How does that work with her project management style?
“When I go to the team, I know they are different people coming from different backgrounds, different knowledge, different degrees.”
But how does a woman who studied at CERN in high energy physics transition to the business world? That was Rukhsana’s worry as well when she was about to move to Canada in 1994. She asked her PhD supervisor for some advice:
“I asked him, ‘Albert, what will I do over there? There is no high energy physics.’”
“And he said, ‘Rukhsana, what you do here and what you learn here . . . just go. Anywhere in the world you go, you can do anything that you want.’”
“I said, ‘How do you know that?’”
“And he said, ‘I know, because you work under my supervision, and the work that we are doing is extremely, extremely complicated, and the world is very, very simple.’”
And so she went.
“Anything is possible in this world. That is my thesis. I think everything we want, can be done in this world.”
Rukhsana came to Canada and found herself unable to move her family for the sake of working in high energy physics. That meant she needed to find a different field.
“I saw an ad in the newspaper that said ‘we are looking for people with SGML expertise.’ I said, ‘I know what that is. I know SGML very well. I don’t know what the company does, but I can do whatever they are saying here.’ I sent the resume. What I had was 50 publications in physics and zero days of experience in business.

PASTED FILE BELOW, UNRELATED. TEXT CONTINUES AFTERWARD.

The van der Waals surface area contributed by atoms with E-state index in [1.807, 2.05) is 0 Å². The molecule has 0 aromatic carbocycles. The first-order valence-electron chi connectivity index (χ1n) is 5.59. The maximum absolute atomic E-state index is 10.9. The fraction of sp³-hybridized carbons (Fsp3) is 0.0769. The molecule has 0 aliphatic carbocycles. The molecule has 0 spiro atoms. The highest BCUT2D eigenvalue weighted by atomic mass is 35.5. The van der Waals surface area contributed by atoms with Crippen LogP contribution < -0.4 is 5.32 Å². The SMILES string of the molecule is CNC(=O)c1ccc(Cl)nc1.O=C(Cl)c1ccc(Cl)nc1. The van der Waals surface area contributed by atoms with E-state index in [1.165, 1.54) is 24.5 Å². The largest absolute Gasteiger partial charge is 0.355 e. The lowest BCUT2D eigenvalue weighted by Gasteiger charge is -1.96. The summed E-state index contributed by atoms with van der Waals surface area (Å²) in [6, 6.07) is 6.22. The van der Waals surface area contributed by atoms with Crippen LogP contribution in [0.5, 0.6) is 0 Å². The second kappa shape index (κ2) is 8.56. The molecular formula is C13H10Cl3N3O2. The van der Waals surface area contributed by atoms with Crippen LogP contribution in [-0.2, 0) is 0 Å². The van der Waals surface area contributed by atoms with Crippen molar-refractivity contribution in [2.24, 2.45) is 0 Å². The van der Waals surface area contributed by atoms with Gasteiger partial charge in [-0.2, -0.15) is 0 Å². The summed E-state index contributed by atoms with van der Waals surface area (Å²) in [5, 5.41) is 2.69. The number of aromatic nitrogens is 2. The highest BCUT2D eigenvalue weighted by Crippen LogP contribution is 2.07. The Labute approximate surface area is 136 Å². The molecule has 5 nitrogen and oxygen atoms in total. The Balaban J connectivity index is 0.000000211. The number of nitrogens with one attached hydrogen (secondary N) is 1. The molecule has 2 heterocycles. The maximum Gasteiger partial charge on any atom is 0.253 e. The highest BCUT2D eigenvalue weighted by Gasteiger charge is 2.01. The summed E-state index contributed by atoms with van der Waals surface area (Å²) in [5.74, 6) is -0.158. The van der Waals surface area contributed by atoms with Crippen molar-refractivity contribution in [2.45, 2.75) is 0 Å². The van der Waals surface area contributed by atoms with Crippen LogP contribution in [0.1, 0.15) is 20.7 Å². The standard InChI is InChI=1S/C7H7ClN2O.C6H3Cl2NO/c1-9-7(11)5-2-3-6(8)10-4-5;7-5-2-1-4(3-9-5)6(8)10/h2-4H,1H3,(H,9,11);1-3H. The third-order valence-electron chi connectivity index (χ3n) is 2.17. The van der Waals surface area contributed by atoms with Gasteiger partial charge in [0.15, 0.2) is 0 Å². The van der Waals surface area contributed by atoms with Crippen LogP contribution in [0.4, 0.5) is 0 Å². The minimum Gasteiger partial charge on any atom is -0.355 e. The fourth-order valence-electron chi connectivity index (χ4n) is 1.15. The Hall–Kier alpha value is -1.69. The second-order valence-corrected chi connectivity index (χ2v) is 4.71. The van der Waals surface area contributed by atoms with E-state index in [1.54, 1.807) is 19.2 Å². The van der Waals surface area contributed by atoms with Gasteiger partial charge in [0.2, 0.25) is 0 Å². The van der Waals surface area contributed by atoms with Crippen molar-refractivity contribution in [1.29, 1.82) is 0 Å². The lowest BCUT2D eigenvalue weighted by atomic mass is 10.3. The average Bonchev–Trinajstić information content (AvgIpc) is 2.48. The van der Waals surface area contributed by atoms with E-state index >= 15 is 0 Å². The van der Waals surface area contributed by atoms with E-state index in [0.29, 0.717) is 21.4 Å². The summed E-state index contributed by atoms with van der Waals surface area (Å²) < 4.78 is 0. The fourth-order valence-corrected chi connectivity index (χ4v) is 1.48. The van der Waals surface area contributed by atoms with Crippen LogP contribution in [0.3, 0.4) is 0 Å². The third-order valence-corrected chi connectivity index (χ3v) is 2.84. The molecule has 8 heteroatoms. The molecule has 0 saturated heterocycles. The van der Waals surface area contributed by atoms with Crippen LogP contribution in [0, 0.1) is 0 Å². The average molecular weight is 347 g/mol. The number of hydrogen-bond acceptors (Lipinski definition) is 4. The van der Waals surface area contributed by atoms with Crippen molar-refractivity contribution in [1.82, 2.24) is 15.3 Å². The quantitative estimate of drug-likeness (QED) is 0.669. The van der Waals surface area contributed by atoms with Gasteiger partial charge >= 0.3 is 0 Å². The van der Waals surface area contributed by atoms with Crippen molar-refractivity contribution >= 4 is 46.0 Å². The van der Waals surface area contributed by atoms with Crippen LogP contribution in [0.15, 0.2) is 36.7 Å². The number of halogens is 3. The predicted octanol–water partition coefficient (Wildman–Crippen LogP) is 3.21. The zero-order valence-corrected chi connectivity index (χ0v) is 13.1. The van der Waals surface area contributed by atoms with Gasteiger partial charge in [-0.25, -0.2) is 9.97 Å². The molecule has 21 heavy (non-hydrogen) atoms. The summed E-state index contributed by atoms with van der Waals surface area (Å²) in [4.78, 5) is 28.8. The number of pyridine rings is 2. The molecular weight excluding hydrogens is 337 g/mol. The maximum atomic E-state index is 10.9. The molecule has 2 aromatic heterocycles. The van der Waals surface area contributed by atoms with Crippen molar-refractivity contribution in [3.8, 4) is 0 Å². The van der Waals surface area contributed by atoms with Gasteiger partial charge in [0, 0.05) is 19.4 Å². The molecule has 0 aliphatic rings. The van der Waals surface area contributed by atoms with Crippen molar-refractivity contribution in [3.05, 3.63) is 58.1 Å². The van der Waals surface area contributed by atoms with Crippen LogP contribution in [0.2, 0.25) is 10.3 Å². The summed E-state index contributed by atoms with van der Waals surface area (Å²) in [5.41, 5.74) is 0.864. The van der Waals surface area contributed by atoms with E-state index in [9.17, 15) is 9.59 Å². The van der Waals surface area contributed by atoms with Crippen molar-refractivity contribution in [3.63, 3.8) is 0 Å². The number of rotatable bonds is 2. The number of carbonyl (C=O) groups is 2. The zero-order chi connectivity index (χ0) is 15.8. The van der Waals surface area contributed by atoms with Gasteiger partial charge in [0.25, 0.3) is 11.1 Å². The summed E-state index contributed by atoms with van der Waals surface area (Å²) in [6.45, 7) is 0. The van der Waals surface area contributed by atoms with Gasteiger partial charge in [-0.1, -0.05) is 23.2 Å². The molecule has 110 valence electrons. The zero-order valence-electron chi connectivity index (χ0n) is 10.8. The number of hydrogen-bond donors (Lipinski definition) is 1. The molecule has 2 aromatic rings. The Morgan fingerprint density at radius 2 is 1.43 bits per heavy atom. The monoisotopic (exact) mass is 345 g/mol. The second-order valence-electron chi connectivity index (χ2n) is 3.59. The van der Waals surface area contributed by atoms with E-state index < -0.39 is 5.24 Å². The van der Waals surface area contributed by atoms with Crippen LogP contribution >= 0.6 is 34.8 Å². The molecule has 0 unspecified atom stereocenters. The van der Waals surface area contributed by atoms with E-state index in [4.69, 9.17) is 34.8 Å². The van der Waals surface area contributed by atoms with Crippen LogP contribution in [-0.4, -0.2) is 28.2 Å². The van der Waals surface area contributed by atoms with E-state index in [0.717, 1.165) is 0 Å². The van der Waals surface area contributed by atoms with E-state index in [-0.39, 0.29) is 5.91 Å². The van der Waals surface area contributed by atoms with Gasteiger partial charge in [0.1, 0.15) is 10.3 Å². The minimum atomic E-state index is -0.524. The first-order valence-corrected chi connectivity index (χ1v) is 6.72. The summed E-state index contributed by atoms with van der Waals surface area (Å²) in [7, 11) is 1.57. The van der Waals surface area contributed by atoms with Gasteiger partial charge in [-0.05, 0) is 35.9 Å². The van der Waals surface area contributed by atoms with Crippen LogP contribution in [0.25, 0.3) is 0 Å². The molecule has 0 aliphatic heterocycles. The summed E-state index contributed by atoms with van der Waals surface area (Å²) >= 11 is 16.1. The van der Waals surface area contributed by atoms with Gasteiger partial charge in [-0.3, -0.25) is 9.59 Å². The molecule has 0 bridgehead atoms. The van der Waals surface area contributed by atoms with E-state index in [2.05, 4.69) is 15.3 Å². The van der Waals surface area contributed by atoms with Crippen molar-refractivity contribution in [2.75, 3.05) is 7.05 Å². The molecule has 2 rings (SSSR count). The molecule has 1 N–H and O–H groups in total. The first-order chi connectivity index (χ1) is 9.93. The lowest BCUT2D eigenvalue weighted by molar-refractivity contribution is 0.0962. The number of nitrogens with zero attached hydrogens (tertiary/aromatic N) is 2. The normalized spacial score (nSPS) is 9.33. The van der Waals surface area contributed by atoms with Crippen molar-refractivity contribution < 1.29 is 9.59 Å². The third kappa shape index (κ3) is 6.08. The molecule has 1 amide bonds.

“There were 200, 300 resumes – 1994 was a bad time for Toronto, and the director, he just picked up my resume and asked them to throw away the rest. They told me this story when they hired me later on, saying ‘We were so upset. Why is he taking that resume and there is no experience?’”
The director told them, “What she has done, we cannot even understand. If she can do a PhD in such a complicated thing that we can’t even understand, then this job is very, very simple.”
And so began her career that was separate from high energy physics.
Several years later, she had her resume passed along to a company that needed some help in sorting their entire structure. Here, once again, her whiteboard became the star as she explained her approach:
“They said, ‘We have this problem, we have this team, and the majority are like you – they’re PhDs and engineers and they don’t listen.’
“And that is when I said: ‘We have a white board, let me draw the picture, and let’s see what you think the problems are and what I think the solutions are.’ So we draw the picture, and they say, ‘Okay, a portion of these people have been here a long time – 15 or 20 years, and they don’t do much in the office.’